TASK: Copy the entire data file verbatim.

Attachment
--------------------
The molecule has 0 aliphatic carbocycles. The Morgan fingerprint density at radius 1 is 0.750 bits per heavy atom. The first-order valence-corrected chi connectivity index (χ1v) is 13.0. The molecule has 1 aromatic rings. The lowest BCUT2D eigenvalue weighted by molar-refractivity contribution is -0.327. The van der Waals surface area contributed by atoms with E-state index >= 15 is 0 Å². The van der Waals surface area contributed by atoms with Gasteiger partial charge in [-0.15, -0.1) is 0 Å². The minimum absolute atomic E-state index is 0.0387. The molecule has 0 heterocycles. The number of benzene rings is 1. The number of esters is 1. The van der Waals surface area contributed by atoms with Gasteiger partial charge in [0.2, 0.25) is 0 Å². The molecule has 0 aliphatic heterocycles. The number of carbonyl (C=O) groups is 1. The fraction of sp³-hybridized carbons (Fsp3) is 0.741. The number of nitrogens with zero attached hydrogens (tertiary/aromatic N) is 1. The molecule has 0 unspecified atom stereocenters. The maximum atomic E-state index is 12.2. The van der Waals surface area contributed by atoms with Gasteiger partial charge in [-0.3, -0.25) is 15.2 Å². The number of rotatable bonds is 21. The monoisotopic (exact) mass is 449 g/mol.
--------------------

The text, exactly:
The molecule has 0 aliphatic carbocycles. The Morgan fingerprint density at radius 1 is 0.750 bits per heavy atom. The first-order valence-corrected chi connectivity index (χ1v) is 13.0. The molecule has 1 aromatic rings. The lowest BCUT2D eigenvalue weighted by molar-refractivity contribution is -0.327. The van der Waals surface area contributed by atoms with E-state index >= 15 is 0 Å². The van der Waals surface area contributed by atoms with Gasteiger partial charge in [-0.15, -0.1) is 0 Å². The minimum absolute atomic E-state index is 0.0387. The molecule has 0 heterocycles. The number of benzene rings is 1. The number of esters is 1. The van der Waals surface area contributed by atoms with Gasteiger partial charge in [0.2, 0.25) is 0 Å². The molecule has 0 aliphatic heterocycles. The number of carbonyl (C=O) groups is 1. The fraction of sp³-hybridized carbons (Fsp3) is 0.741. The number of nitrogens with zero attached hydrogens (tertiary/aromatic N) is 1. The molecule has 0 unspecified atom stereocenters. The maximum atomic E-state index is 12.2. The van der Waals surface area contributed by atoms with Gasteiger partial charge in [-0.3, -0.25) is 15.2 Å². The number of rotatable bonds is 21. The monoisotopic (exact) mass is 449 g/mol.